They sometimes wear beards, use lingo no outsiders understand, drink craft beers and indulge in rituals that baffle those who just don’t get it, man.
Who are they? Goth rockers? Electronic dance music addicts? Militant protesters?
Well, technically, they could be all of these things. But primarily these offbeat folks are Catholic “hipsters,” bonding over social media, daily Mass or shared pints at a Theology on Tap session in a local bar. And now they have a manifesto of sorts, thanks to Tommy Tighe, a Catholic marriage and family therapist from Livermore, California, who has written for a number of Catholic publications, including Angelus. Tighe also co-hosts The Catholic Hipster Podcast with Sarah Vabulas as well as the Sirius XM Radio podcast The Chimney, and has co-authored a new book called “The Catholic Hipster Handbook” (Ave Maria Press).
In addition to chapters he’s written on such topics as Catholics using Twitter and Our Lady of Guadalupe, Tighe’s book includes contributions from a variety of writers, including a foreword by actress and comedy writer Jeannie Gaffigan, who wrote for her husband’s TV Land series The Jim Gaffigan Show. Tighe notes he met Jeannie’s husband once backstage after one of his shows, which sometimes employ humor rooted in the Gaffigans’ Catholic faith.
“It was a pretty brief interaction, but he did say, ‘You look different than you do online,’ which made me laugh.” On that note, Tighe says humor, like that employed by the Gaffigans, can lead people to explore Catholicism.
“While our faith is very serious, we have to be able to make light of ourselves and join in on the humor when appropriate,” he says. “Non-Catholics are not going to be interested in a faith that's nothing more than a bunch of stuffy people who don't laugh at jokes.”
Topics in “The Catholic Hipster Handbook” include Catholic slang, footwear (including sandals), music and scapulars. Much of the book covers the attraction younger Catholics feel for Catholic practices that were more popular in the pre-Vatican II church, including the Tridentine Mass, the rosary, Eucharistic adoration, viewing relics and studying the saints.
Tighe says he met his book’s contributing writers through Catholic Twitter.
“As far as the topics, I let them run wild with their favorite ideas so it would be something they were excited about,” Tighe says, adding he defines a Catholic hipster as someone “living a radically authentic Catholic life in a culture that runs so counter to seemingly everything we believe in.”
That doesn’t mean Catholic hipsters are stodgy puritans railing against the baleful influence of popular culture, but rather people who find joy in the centuries old mystery and majesty of the Catholic faith and don’t mind if that sets them apart from their contemporaries, Tighe says.
“I would most definitely consider myself a ‘Vatican II’ Catholic, if I was forced to categorize myself in that way,” Tighe explains, adding: “That being said, I have found a great deal of spiritual enrichment in practices that many would consider ‘old school.’”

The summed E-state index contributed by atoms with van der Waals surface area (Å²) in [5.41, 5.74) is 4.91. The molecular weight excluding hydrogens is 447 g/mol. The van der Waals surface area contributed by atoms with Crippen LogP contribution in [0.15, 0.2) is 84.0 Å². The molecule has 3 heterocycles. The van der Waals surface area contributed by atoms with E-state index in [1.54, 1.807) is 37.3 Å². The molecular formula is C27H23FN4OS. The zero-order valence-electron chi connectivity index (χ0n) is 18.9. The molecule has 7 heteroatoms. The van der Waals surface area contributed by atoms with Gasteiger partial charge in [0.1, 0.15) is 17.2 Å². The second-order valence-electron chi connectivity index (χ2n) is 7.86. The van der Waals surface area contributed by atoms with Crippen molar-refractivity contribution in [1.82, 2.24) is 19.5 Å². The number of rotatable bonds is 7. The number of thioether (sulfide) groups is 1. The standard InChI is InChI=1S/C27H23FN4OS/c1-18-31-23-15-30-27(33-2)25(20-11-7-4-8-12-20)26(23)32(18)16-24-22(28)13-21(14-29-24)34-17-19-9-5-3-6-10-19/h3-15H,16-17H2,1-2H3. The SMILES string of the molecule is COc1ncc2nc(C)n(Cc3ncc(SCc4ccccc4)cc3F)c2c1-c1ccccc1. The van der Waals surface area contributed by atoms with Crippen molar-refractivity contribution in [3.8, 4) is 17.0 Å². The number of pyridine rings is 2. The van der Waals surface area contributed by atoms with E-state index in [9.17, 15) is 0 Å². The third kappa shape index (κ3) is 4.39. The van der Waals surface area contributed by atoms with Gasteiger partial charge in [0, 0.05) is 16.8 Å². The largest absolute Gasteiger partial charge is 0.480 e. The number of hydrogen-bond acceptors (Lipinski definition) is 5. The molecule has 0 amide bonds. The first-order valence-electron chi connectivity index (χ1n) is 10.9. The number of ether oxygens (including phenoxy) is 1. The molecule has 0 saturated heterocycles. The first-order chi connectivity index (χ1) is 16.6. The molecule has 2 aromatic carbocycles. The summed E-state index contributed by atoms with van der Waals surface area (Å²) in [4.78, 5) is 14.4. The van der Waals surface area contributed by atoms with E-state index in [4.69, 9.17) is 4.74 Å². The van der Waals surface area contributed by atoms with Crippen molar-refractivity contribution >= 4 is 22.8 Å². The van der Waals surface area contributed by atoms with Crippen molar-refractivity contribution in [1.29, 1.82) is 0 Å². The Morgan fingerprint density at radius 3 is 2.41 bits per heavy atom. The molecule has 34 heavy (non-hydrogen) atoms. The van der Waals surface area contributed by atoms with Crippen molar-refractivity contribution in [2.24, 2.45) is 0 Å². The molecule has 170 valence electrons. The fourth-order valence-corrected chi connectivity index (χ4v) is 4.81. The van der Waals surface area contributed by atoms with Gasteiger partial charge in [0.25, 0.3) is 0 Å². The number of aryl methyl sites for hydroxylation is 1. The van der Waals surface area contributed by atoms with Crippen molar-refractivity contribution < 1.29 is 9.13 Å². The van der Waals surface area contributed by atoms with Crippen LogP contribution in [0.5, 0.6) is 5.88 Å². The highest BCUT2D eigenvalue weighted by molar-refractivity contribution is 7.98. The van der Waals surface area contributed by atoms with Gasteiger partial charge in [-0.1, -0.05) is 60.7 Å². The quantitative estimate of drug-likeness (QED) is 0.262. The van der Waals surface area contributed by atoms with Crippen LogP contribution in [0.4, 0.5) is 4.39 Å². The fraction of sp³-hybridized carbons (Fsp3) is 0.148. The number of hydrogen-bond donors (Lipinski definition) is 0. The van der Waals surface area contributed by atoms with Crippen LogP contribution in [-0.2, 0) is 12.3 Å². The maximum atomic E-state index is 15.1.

For example, Tighe says he enjoys praying the Divine Office and discovering little known saints.
“I consider hipster Catholicism a delving into pre-Vatican II spirituality and practices and simply as a move to get outside of the mainstream, to do something different than the ‘Average Joe Pew Sitter.’”
Tighe’s book elaborates extensively on these and other ideas. Take the chapter Vabulas wrote on “The Local Craft (Catholic?) Brewery Scene.” If you like beer, credit Catholicism, she notes. In medieval times, water was often unsafe to drink, so monks brewed beer for people to slake their thirst, and telling your fellow brew-lovers about that can lead to conversations about the faith.
“It’s only natural that Catholic hipsters and secular hipsters could blend so well together at a brewery,” she writes, noting the popularity of brewery tours among many folks today. “After all, Catholic monks make some of the best beers in the entire world!”
“I honestly see a Catholic connection in almost all popularly understood secular hipster practices,” Tighe adds when asked about parallels between the two groups. For example, he says, farmers markets are an example of the Catholic social teaching of subsidiarity -- doing things at the most local level possible -- put into practice, a topic covered in Mary Rezac’s chapter “Taking Pope Francis to the Farmers Market."
Rezac writes that farmers markets restore the relationship between those who grow food and those who eat it, putting "the human person back in the center of the exchange."
Tighe adds that as more and more people grow concerned about the environment, Catholic hipsters also have something to offer such folks.
“The secular hipster focus on the environment -- riding a bike, being concerned about one's carbon footprint, for example -- connects well with Pope Francis and ‘Laudato Si’ (Pope Francis’ 2015 encyclical on the environment.)”
So secular and Catholic hipsters have more in common than either group may realize, Tighe says.
“Much of the secular hipster culture is a turning back to the traditions, a turning back to a past time, and that seems to match up perfectly with a 2,000-year-old Church that holds tradition and the old way of doing things to be so valuable, especially in today's world.”
You can learn more about Tighe and his book at catholichipster.com.
Rob Cullivan is a freelance writer living in Portland, Oregon. He has written for Catholic News Service and other religious and secular publications.